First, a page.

Bill Reynolds, a long-time curator at the museum was anticipating my arrival to show off the beautiful wood skiffs made long ago in the late 19th Century to have around the builder’s home in case the Ohio River flooded. Often stowed beneath a front porch, these type boats could be pulled out for use whenever the water rose and threatened to isolate the homestead. It would not surprise me to hear that there are still boats like those in the museum beneath someone’s porch, or in a barn loft, patiently anticipating flood waters yet to arrive.
  
The granddaddy of all the small wooden boats in the collection is the eighteen-foot Thompson Skiff, built in the 1880’s, and another “under the porch” boat. The “scantlings,” or dimensions of the Thompson, were measured and drawn to scale some years ago by the late Jim Stevens, an associate of the museum. Jim taught small boatbuilding classes where several replicas of the original white oak yawl, constructed of lesser quality woods, lasted a great deal less time than the original.

One remaining relic in no condition to float, the GEO. THOMPSON lies moldering beneath an exterior museum walkway and used as a catch-all for bales of straw and a length of towboat “leaving-line.” Over the years, many hours of daydreaming found me rowing a modified Thompson Skiff from Cincinnati, one way to New Orleans. That long row is a bucket list item that will forever remain forever unfulfilled.

After enough time passed fawning over the ancient craft to satisfy my wooden skiff “jones,” I joined Phillip and Captain Bob Harrison, owner of two historic sternwheel towboats, the SEWICKLEY, and the STANDARD, in the pilothouse of the W. P. SNYDER, JR. for the annual “what would it take to get the SNYDER running again?” discussion. Bob’s grandfather, Chief Engineer George Harrison and I were friends when Chief George operated the Harrison Boat Club out of what remained of the steamer CHRIS GREENE at the foot of Dayton Bar, across from Cincinnati, before the waters of Markland Dam covered the golden, sandy beach. George and my mentor and friend, Captain Arthur J. “Red” Schletker served together as crewmen, on the U. S. GREENBRIAR, a steam-powered sternwheeler belonging to the U. S. Lighthouse Service and, later, the Coast Guard. George kept his engineer’s license hanging on the wall near the bar on the CHRIS close to where the old Chief mixed highballs in tiny glasses.  

The Ohio River Museum and the W. P. SNYDER, JR. were both open to the public without charge in celebration of the occasion.

Before long, visitors entering the “knowledge box” who had never been aboard a steamboat before, diverted my attention away from Bob and Phillip, and I began explaining to them all the wonders of a century-old steamboat pilothouse. If I lived in Marietta, I would enjoy volunteering on the SNYDER doing what I was doing for those wide-eyed greenhorns. Perhaps one young lady from Marietta College might even follow in the footsteps of a certain young woman who graduated with honors from a “small college in Maryland” without waiting to receive her diploma before hitchhiking to New Orleans to join the crew of the new MISSISSIPPI QUEEN. This youngster learned that she might meet other like-minded, adventurers, like herself, on the AMERICAN QUEEN. If she turns up one of these days looking for a berth aboard the steamboat, she won’t be the first I sent that way.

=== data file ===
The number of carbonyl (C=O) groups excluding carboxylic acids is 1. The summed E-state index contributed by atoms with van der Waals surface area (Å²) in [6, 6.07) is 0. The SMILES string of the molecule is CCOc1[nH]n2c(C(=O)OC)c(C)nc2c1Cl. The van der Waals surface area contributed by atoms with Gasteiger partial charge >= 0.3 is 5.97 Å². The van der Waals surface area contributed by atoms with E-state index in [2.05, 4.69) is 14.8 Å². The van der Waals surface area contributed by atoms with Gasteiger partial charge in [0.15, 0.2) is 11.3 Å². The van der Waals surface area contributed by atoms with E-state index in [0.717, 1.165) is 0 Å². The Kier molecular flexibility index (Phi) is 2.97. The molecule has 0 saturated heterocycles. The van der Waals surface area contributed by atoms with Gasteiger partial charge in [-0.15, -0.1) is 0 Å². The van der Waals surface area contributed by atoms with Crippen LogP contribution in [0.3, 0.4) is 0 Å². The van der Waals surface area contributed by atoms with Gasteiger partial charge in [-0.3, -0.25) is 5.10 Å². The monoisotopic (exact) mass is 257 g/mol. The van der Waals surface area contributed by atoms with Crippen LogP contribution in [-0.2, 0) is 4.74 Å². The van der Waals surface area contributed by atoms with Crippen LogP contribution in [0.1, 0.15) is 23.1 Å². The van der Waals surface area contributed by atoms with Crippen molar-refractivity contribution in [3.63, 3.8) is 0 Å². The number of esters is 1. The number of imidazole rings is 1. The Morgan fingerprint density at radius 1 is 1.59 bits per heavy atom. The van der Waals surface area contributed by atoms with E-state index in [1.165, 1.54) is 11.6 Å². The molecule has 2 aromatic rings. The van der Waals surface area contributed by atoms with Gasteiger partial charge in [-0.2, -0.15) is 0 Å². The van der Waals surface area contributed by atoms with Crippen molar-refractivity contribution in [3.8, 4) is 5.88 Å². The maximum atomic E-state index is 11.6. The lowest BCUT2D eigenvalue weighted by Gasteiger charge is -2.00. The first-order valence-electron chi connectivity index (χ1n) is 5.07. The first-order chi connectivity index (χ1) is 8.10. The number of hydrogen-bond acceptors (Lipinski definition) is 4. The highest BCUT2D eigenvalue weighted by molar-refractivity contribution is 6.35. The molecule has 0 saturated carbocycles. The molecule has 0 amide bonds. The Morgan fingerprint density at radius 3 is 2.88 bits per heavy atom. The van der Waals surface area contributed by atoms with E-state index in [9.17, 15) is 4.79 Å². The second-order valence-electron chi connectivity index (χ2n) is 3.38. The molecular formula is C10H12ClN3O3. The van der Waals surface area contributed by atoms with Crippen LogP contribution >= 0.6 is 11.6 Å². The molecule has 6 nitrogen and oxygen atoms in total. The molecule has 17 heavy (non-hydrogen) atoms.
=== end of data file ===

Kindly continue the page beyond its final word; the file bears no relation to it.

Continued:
After finally tearing ourselves away from the pilothouse, Phillip informed me that a room where we could freshen up before the banquet was generously at our disposal, courtesy of two “rats,” members of a long-standing group of steamboat gals who pride themselves on being dubbed, collectively, the “River Rats.” Confident that I had explored every aspect of the Ohio River Museum I had time to see, we found the car and followed our benefactors to the motel. With fresh towels and washcloths, we cleaned up and donned clean white shirts, a jacket, a tie, and set off for the Lafayette Hotel on the banks of the Ohio and Muskingum Rivers; long the headquarters for the annual event since its first gathering 79 years earlier.   

The Lafayette, a century-old hotel with a steamboat theme throughout the public spaces, is especially appealing to the S&D crowd, although the new motels along the expressway have diverted the attention of some members their way. After our tickets for the banquet were in our hands, Phillip and I followed other boat buffs past walls filled with steamboat art and memorabilia until we came to the open doors entering into a cavernous chamber aptly named “The DELTA QUEEN Room” where hardly a seat remained empty. But then, we saw the raised hands of more River Rats beckoning us to their table, so Phillip and I joined die-hard steamboat ladies, Barb Hameister, Carol Roth, and Jo Ann Schoen for two of the last seats left to spare.

We both ordered the roast beef, but if I’m blessed-enough to attend another S&D summit, I will be sure to request the salmon. After dinner and a ten-minute break, everyone eagerly returned in anticipation of what Captain Doc Hawley had to say about his long and fruitful steamboat career. Jeff Spear, S&D President, took the podium to introduce his long-time friend, and if there ever was such an entertaining introduction ever given, before, to a speaker appearing before that organization, it has not happened since Captain C. W. Stoll passed on to that Great-Steamboat-in-the-Sky. If Jeff is ever the S&D guest speaker, himself, I will brave the choked highways to witness his elocution before his kind.

The granddaddy of all the small wooden boats in the collection is the eighteen-foot Thompson Skiff, built in the 1880’s, and another “under the porch” boat. The “scantlings,” or dimensions of the Thompson, were measured and drawn to scale some years ago by the late Jim Stevens, an associate of the museum.

The 2018 Annual Meeting of the Son & Daughters of Pioneer Rivermen honored two venerable veterans of the river: the 100-year-old steam, paddlewheel towboat, the W. P. SNYDER, JR., and Captain Clarke Campbell “Doc” Hawley who has, himself, been on the river for over two-thirds of a century. As the Captain settled in behind the dais, everyone in the audience, it seemed, was beaming, for Captain Hawley is one of the most beloved steamboatmen since Nicholas Roosevelt paddled from Pittsburgh to New Orleans – and that covers legions of extraordinary boatmen –  and boatwomen, too. A hundred years from now, and beyond, when the history of steamboating on the Mississippi River System is a matter of discussion, Cap’n Doc’s name will be among those honored and remembered as one of the greatest the river ever called its own.